Looking ahead to 2004

March 22, 2000|By Jack W. Germond and Jules Witcover

WASHINGTON -- The nation having just been run over by the freight train that was the six-week presidential primary period producing Al Gore and George W. Bush as the two major-party nominees, the parties are now looking at ways to slow it down four years from now.

Democratic National Chairman Joe Andrew and Republican National Chairman Jim Nicholson met the other day, along with former Sen. Bill Brock, head of a GOP commission on the subject, to start discussions aimed at stretching out the voting so that more Americans get a say in 2004. The Democrats have a similar study group, headed by James Roosevelt Jr. of Boston, grandson of FDR.

The reason for the review is not dissatisfaction with the choices that resulted from the rush to judgment, but rather unhappiness with the process. The candidates were obliged to fling themselves pell-mell from one side of the country to the other at such a dizzying pace that everyone concerned -- campaign aides, the traveling news media and the public -- was exhausted at the end.

For all the attempts of states to play a decisive role in the nomination process by advancing their dates earlier in the pre-convention season, Mr. Brock notes, "we gave less than half of the American people a chance to choose the two candidates."

With Iowa kicking off the voting with its caucuses on the unprecedentedly early date of Jan. 24, and the Republican and Democratic nominees chosen for all practical purposes by Super Tuesday, March 7, other state contests thereafter were rendered meaningless.

Mr. Brock notes that after record turnouts up to then, at least on the Republican side for the fight between Mr. Bush and John McCain, the numbers not surprisingly nose-dived on the Southern Super Tuesday a week later, and others since then. Beyond that, he says, the horse-race aspect of the nomination contest -- who's ahead and who's behind -- dominated the process, with insufficient time for development of issues, especially as negative attacks dominated.

Another obvious result of the front-loading this year was the commanding role played by money. So much was needed for all the early primary states that six of the 12 Republicans in the race last summer bailed out even before the first state voted, knowing they could compete with the deep pockets of Mr. Bush and Steve Forbes.

Getting agreement between the two parties on a more sensible primary calendar four years from now won't be easy. But Mr. Brock says the first talks did find support in both parties for barring such an early start next time and having no state, including Iowa or New Hampshire, which traditionally holds the first primary, vote before March. That step alone would go a long way toward pushing back the 2004 calendar for primary and caucus voting.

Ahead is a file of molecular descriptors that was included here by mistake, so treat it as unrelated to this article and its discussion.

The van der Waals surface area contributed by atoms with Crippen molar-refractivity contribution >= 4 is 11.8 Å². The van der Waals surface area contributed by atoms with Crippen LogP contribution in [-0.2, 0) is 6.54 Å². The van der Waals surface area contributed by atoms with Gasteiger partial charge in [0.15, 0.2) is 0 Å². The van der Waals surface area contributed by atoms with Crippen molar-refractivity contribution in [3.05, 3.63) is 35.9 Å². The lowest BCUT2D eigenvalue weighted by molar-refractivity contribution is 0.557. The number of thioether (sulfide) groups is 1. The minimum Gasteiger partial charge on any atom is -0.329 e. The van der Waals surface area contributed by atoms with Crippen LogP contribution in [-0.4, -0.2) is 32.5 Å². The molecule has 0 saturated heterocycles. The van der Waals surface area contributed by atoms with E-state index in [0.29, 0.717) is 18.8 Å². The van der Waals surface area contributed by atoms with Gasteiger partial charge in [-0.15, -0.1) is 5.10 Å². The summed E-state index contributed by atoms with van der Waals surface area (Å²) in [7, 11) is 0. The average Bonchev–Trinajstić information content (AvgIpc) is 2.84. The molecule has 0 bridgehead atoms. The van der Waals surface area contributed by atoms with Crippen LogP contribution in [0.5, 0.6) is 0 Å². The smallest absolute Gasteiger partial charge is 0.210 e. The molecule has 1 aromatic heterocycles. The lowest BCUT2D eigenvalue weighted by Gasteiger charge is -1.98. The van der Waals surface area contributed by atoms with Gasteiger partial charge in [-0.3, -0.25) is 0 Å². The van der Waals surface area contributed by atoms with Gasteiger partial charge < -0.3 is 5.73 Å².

The Republicans at their 1996 national convention in San Diego took a stab at trying to coax states to move their primary dates back. They considered awarding a bonus of 20 percent of a state's delegation to states that agreed to do so, but the figure was cut back to only 10 percent -- not nearly enough to entice any front-loaded state to move. Mr. Brock says no state is likely to sign on for less than a 50 percent bonus, and probably not even then.

A plan proposed by the organization of the various secretaries of state would create regional primaries on the same day, a month apart, with the order rotated by region every four years. A similar one would group states by time zone, and a third would have the smaller states go first and the largest last, as a means of giving long-shot candidates a chance to become known, and delaying the award of the nominations.

Mr. Brock says any plan that could put the actual nomination decisions back into the national conventions would be ideal, but that would take more than two candidates surviving the primary gauntlet, or some states sending favorite sons or uncommitted delegations. Right now, the effort seems limited to just slowing down the freight train a bit when it comes roaring through in 2004.

Jack W. Germond and Jules Witcover write from The Sun's Washington Bureau. Mr. Germond's latest book is "Fat Man in a Middle Seat -- 40 Years of Covering Politics" (Random House, 1999). Mr. Witcover's latest book is "No Way to Pick a President" (Farrar Straus & Giroux, 1999).

Pub Date: 3/22/00

Baltimore Sun Articles
Please note the green-lined linked article text has been applied commercially without any involvement from our newsroom editors, reporters or any other editorial staff.